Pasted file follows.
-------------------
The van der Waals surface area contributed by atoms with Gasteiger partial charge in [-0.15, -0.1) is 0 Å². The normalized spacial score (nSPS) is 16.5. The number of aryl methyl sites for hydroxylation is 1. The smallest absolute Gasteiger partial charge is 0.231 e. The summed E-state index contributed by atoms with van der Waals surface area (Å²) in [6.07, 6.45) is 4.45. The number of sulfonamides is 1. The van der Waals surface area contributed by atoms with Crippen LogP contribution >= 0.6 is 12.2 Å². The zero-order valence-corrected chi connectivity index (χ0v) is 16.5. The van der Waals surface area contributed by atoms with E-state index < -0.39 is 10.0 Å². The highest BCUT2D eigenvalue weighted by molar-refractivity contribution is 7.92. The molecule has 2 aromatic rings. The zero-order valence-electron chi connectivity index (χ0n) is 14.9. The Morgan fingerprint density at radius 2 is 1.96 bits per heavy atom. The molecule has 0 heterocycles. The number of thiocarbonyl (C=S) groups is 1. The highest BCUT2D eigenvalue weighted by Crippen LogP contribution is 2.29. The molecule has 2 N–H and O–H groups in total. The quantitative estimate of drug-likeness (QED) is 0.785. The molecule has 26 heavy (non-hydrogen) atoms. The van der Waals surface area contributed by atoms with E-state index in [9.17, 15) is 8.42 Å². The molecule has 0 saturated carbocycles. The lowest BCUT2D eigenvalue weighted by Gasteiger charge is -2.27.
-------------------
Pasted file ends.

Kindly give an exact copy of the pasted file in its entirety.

The van der Waals surface area contributed by atoms with Gasteiger partial charge in [-0.15, -0.1) is 0 Å². The normalized spacial score (nSPS) is 16.5. The number of aryl methyl sites for hydroxylation is 1. The smallest absolute Gasteiger partial charge is 0.231 e. The summed E-state index contributed by atoms with van der Waals surface area (Å²) in [6.07, 6.45) is 4.45. The number of sulfonamides is 1. The van der Waals surface area contributed by atoms with Crippen LogP contribution >= 0.6 is 12.2 Å². The zero-order valence-corrected chi connectivity index (χ0v) is 16.5. The van der Waals surface area contributed by atoms with E-state index < -0.39 is 10.0 Å². The highest BCUT2D eigenvalue weighted by molar-refractivity contribution is 7.92. The molecule has 2 aromatic rings. The zero-order valence-electron chi connectivity index (χ0n) is 14.9. The Morgan fingerprint density at radius 2 is 1.96 bits per heavy atom. The molecule has 0 heterocycles. The number of thiocarbonyl (C=S) groups is 1. The highest BCUT2D eigenvalue weighted by Crippen LogP contribution is 2.29. The molecule has 2 N–H and O–H groups in total. The quantitative estimate of drug-likeness (QED) is 0.785. The molecule has 26 heavy (non-hydrogen) atoms. The van der Waals surface area contributed by atoms with E-state index in [9.17, 15) is 8.42 Å². The molecule has 0 saturated carbocycles. The lowest BCUT2D eigenvalue weighted by Gasteiger charge is -2.27.